“Since 2011 in the United States and [with] the arrival of so-called noninvasive prenatal screening, that fear has escalated because the tests are so simple and so accurate,” Bradford said. “It is important to remember, though, that while it is true that prenatal testing facilitates abortion, there are families who receive a prenatal diagnosis of Down Syndrome, or another disability, and still choose to have their babies.”

Breaking down stereotypes

For Denise and Mark, when Sam was born on September 20, 2002, they remember only perfection.

“It wasn’t about having a kid with Down syndrome,” Mark said. “It was about having my son.”

Growing up, Sam was raised in a loving, Catholic environment that provided him with the resources he needed to reach his full potential.

“We had to decide very early that we had to learn to let Sam lead us and not pre-judge what he can and can’t do,” said Mark, who works as the director of care coordination at United Cerebral Palsy of Long Island. “We were going to try to follow his capability and continue to promote his independence and growth, but we had to learn how to listen to him in terms of his development.”

He also pointed out that it is a disservice to stereotype people with Down syndrome and claim them to be any certain way.

Shannon French, the president of the board of directors for the International Down Syndrome Coalition, also believes it pertinent to address the myths and stereotypes placed on people with Down syndrome.

“People with Down syndrome break down stereotypes every day with what they accomplish,” French said. “Personalities of individuals with Down syndrome vary greatly. Individuals with Down syndrome experience a full range of emotions and feelings.”

And just like anybody else, Sam is developing into himself and is bringing his own unique abilities and interests to the table. He especially enjoys listening to affirming music from artists such as Matt Maher, Chris Tomlin, and Third Day, and all while keeping busy with his two older brothers, Max and Jason.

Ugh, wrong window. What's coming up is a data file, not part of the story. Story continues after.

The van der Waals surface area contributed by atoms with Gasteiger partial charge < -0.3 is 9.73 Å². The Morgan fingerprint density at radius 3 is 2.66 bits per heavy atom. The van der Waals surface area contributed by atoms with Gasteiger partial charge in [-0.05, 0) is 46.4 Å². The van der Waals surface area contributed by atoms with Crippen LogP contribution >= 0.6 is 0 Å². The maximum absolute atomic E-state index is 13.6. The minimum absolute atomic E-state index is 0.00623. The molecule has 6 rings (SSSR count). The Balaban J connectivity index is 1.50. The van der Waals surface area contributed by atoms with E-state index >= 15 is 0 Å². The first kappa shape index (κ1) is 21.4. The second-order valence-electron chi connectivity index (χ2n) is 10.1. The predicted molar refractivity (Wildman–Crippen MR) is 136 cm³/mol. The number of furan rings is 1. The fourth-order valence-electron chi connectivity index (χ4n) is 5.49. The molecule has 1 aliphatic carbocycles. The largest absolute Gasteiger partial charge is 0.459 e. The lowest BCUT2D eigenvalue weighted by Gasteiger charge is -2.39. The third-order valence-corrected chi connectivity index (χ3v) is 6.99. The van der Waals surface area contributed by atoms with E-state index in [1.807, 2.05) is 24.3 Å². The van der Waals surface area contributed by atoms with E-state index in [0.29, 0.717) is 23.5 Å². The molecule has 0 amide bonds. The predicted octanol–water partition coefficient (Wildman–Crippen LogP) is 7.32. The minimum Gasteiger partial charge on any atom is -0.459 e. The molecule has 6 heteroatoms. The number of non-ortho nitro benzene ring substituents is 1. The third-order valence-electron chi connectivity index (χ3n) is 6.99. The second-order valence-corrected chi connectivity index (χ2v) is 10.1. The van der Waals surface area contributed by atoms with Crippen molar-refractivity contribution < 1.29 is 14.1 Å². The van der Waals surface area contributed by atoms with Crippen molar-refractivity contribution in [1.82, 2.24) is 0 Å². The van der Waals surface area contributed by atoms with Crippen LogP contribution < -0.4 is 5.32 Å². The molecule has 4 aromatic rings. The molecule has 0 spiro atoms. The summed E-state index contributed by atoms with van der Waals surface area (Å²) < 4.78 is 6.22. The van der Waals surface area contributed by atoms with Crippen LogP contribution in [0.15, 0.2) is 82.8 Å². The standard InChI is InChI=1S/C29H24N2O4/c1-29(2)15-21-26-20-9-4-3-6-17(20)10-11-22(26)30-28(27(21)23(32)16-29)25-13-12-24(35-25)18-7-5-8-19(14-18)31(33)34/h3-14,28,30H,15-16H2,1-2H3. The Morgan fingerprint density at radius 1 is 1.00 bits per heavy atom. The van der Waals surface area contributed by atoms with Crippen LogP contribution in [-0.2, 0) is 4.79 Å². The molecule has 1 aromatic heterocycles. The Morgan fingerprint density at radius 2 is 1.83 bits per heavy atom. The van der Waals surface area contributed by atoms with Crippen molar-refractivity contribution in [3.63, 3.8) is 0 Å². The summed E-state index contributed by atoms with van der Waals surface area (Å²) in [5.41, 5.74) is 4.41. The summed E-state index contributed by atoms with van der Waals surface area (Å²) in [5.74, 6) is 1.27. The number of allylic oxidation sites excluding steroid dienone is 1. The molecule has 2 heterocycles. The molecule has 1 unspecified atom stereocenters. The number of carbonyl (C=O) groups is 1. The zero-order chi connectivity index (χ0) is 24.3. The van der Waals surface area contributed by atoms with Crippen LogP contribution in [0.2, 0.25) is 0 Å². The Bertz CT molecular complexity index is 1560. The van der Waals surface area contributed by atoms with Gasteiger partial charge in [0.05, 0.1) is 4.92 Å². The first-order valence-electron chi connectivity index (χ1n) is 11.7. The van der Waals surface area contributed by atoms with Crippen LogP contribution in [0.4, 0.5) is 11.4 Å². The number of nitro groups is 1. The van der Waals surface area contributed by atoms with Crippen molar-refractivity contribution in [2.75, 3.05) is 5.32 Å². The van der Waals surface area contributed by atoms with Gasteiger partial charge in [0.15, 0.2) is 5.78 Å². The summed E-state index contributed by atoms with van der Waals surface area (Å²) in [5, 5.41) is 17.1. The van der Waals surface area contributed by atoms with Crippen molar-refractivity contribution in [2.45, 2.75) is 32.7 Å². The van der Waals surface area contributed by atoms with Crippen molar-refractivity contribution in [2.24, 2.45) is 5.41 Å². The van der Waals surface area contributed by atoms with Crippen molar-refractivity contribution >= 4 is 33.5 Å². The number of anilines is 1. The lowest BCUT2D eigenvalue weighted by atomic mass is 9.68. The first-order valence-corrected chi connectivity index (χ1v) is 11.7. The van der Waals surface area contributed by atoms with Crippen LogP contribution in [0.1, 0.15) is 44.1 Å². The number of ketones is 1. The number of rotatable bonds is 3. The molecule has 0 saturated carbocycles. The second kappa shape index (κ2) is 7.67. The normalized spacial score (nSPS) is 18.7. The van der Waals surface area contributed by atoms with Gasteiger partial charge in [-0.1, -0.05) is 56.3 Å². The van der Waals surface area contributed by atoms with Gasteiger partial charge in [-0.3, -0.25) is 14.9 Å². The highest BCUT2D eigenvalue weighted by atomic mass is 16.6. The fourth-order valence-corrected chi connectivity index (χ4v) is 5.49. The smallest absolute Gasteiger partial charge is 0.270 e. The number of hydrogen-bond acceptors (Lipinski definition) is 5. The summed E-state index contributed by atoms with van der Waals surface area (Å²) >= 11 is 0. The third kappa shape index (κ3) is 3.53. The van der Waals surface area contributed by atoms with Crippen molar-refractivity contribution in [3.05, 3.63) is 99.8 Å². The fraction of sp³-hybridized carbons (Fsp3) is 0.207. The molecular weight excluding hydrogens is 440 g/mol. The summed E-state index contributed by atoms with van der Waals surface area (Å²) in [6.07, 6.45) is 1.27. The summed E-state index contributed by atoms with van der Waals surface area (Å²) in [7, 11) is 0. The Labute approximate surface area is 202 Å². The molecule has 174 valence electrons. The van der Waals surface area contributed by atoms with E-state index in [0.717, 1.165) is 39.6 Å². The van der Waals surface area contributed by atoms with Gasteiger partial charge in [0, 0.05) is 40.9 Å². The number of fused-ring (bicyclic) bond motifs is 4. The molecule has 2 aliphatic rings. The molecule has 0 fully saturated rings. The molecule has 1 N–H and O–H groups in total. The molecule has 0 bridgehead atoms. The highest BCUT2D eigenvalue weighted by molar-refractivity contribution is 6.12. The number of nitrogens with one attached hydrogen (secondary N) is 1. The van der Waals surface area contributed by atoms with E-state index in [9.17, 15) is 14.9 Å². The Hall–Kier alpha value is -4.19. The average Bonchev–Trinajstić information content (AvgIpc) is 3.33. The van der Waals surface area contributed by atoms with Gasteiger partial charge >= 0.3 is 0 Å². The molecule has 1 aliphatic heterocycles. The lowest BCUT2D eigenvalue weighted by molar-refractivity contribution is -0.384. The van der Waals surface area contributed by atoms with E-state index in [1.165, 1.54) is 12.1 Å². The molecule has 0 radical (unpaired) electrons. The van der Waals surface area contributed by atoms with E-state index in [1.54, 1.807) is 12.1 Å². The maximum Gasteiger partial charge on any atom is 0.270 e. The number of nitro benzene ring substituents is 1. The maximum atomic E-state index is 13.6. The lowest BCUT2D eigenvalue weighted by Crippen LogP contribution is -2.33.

“All three of us love to play video games together,” said Max, who is in his second year at Franciscan University of Steubenville. “Sam also loves to play the board games Sorry and Uno, and sometimes we’ll just sit, talk, and spend time together.”

But for the brothers, the numbing fear that they might not always be around to protect Sam from a society that glorifies perfection haunts Jason.

“I’m very grateful to have Sam just the way he is. I wouldn’t want to change anything about him,” Jason said, explaining that he’s already defended Sam in the past from the cruelty of other kids, including his own friend. “I do get very worried about him. When he gets home from school, I try to see if the kids were nice to him. I wasn’t sure if he would be able to understand if kids weren’t being nice.”

Every human being has a purpose

Donna Crean, Sam’s aunt and the center director for the Life Center of Long Island in Deer Park, New York, believes that God has a purpose for all His people and that all should be celebrated for who they are . . . not just what they can do.

“Our disabilities don’t define us, so who are we to judge or look down upon someone with ridicule?” Donna asked. “My hope is that society will stop focusing so much on the disability of the person, rather they will focus on their personalities.”

Besides working in the school store or playing on the basketball court, Sam makes sure to take his God-given talents back to the church where he serves at the altar alongside his brother, Jason.

Although not particularly fond of early mornings, the Creans have all made the sacrifice to support Sam and attend the 7 am Mass regularly, which was the best Mass for Sam to learn how to serve as an altar boy.

“We’re the only ones in the parish who will serve the 7 am Mass, whether we wanted it or not,” Mark said, laughing along with his wife. “We’ve been very blessed that our children have been open to God’s grace. Sam loves the Lord, he loves the Rosary, and he loves the Mass.”

And Sam Crean wholeheartedly, completely, and absolutely loves life.

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About the author

Denise Makowski

Denise Makowski lives in New York with her husband. She earned her BA in journalism from Stony Brook University, where she founded the SBU Students for Life, and is currently pursuing a Master’s Degree at Queens College. She is a pro-life journalist and has written articles tackling the lies of Planned Parenthood, the beauty of life, and the work of pregnancy resource centers.